When Rebecca Hogue @rjhogue writes in her blog “I did not leave the conference feeling that I was part of the community” (referring to the MOOC Research Initiative conference in Arlington Texas #mri13) she is not alone. And perhaps this feeling of isolation is not because of her position, experience, connections or degree; I think it is because the MOOC movement, especially the one circulating around the Twitter tribe, indirectly promotes isolation and disconnection. It takes a lot of time and patience to generate connections in Twitter. This platform is ruled by a dynamic of neoliberal and postmodern characteristics in which the vision of success is attached to the number of followers and not to the number of people the user follows. (I was thinking about this part in her post: “I wonder, did I miss that session, or was that session part of the private party that happened before the formal MOOC conference?”) This routine, in which performance and unidirectional communication are a predominant factor, cannot be a platform for academic discussion or even pedagogical production, especially for outsiders or people not familiar with these dynamics. Many of these superstars in Twitter virtually exist under these implied premises with cases in which the user has thousands of followers and at the same time the user is following no one. I do not blame them at all, since the format in Twitter aims towards self-glorification and superfluous communication. Twitter is the quintessential platform of this era of performance, lack of content and pseudo-inversion of power. MOOCs (and the MOOC movement) sometimes follow this dynamic, proving the idea that massive communication is not communication at all.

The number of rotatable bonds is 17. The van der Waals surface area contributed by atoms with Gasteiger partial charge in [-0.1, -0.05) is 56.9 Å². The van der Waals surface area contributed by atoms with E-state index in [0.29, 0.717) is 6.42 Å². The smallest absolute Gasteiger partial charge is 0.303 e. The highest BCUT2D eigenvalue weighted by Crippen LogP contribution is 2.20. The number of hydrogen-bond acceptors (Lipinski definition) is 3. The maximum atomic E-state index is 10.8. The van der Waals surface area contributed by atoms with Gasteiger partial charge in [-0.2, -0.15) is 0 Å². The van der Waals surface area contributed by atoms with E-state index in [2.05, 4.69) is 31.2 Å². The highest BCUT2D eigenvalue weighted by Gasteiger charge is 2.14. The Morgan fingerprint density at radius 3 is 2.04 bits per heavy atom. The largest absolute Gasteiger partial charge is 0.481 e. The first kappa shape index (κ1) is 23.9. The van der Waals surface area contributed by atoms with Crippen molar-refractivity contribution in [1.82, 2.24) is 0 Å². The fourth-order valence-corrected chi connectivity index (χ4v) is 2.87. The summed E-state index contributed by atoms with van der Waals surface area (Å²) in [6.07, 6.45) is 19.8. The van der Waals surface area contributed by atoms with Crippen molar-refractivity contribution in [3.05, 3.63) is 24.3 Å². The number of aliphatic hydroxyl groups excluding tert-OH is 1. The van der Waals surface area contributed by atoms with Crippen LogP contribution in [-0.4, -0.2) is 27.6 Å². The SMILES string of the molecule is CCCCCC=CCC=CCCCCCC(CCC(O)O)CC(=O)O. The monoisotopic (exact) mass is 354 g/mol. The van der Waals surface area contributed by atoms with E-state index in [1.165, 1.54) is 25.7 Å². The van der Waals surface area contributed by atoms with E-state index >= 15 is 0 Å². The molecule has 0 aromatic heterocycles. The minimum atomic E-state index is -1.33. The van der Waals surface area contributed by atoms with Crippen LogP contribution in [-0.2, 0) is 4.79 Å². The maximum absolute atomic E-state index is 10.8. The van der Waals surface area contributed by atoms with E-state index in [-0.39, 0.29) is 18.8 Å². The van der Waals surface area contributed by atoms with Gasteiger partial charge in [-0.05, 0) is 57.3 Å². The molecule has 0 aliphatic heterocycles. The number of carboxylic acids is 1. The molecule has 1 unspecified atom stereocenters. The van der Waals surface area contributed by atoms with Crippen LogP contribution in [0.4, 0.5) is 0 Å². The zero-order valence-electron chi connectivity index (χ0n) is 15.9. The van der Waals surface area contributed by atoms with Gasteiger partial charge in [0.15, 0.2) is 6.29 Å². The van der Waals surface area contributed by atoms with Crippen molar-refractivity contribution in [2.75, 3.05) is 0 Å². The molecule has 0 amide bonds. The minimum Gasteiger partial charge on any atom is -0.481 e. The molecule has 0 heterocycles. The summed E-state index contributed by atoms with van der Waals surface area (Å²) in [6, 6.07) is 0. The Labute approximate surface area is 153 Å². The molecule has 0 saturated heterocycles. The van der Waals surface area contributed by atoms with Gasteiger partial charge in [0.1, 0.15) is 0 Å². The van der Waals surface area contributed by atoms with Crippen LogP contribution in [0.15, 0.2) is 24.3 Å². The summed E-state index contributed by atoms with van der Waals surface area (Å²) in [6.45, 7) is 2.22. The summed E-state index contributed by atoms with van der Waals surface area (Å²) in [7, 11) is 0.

This type of interaction here took me to a further and perhaps radical position of, not only, not applying to the initiative, but also, not going to the conference. Who would want to go to a conference in which the idea of openness has a registration price of $500 (the $495 was a great touch) and was founded by the Gates Foundation (le coup de grace). I assume this price was prohibitive for many people around the globe. Openness for me is something else, completely outside of these dynamics and performances. Openness is active inclusion, lack of hierarchies, distrust of preconceptions (including colonial ideas like the euro-centralist model of academia), and, of course, multi-directional and horizontal communication. Who wants to go to a conference to hear keynote speakers?